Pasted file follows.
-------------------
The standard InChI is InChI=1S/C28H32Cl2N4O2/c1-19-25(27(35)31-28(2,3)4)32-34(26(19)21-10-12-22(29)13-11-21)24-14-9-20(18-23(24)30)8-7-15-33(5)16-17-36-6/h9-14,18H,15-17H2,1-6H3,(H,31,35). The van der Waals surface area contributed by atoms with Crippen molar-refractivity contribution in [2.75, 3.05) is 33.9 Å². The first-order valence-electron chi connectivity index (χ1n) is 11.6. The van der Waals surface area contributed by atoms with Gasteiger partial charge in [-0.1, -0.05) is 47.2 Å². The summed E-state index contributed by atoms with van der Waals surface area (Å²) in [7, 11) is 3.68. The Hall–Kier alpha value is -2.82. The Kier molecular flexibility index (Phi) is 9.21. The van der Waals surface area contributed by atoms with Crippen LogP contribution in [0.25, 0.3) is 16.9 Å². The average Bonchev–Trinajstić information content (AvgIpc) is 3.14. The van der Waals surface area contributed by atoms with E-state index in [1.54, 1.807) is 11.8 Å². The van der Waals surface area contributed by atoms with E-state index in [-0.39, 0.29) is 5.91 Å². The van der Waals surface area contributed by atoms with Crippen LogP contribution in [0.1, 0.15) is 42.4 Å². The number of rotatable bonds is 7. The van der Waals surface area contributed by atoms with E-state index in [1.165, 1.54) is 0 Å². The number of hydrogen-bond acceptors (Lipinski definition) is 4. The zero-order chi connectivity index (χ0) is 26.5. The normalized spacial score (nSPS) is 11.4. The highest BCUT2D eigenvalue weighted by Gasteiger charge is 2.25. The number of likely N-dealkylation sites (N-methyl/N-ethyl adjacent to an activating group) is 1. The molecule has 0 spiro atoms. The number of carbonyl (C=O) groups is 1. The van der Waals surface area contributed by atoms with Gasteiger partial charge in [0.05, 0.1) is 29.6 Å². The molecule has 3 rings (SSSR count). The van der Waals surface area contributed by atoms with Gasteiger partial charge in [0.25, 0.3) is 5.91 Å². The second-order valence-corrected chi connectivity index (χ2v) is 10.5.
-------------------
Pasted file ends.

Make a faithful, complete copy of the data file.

The standard InChI is InChI=1S/C28H32Cl2N4O2/c1-19-25(27(35)31-28(2,3)4)32-34(26(19)21-10-12-22(29)13-11-21)24-14-9-20(18-23(24)30)8-7-15-33(5)16-17-36-6/h9-14,18H,15-17H2,1-6H3,(H,31,35). The van der Waals surface area contributed by atoms with Crippen molar-refractivity contribution in [2.75, 3.05) is 33.9 Å². The first-order valence-electron chi connectivity index (χ1n) is 11.6. The van der Waals surface area contributed by atoms with Gasteiger partial charge in [-0.1, -0.05) is 47.2 Å². The summed E-state index contributed by atoms with van der Waals surface area (Å²) in [7, 11) is 3.68. The Hall–Kier alpha value is -2.82. The Kier molecular flexibility index (Phi) is 9.21. The van der Waals surface area contributed by atoms with Crippen LogP contribution in [0.25, 0.3) is 16.9 Å². The average Bonchev–Trinajstić information content (AvgIpc) is 3.14. The van der Waals surface area contributed by atoms with E-state index in [1.54, 1.807) is 11.8 Å². The van der Waals surface area contributed by atoms with E-state index in [-0.39, 0.29) is 5.91 Å². The van der Waals surface area contributed by atoms with Crippen LogP contribution in [0.1, 0.15) is 42.4 Å². The number of rotatable bonds is 7. The van der Waals surface area contributed by atoms with E-state index in [1.165, 1.54) is 0 Å². The number of hydrogen-bond acceptors (Lipinski definition) is 4. The zero-order chi connectivity index (χ0) is 26.5. The normalized spacial score (nSPS) is 11.4. The highest BCUT2D eigenvalue weighted by Gasteiger charge is 2.25. The number of likely N-dealkylation sites (N-methyl/N-ethyl adjacent to an activating group) is 1. The molecule has 0 spiro atoms. The number of carbonyl (C=O) groups is 1. The van der Waals surface area contributed by atoms with Gasteiger partial charge in [0.05, 0.1) is 29.6 Å². The molecule has 3 rings (SSSR count). The van der Waals surface area contributed by atoms with Gasteiger partial charge in [0.25, 0.3) is 5.91 Å². The second-order valence-corrected chi connectivity index (χ2v) is 10.5.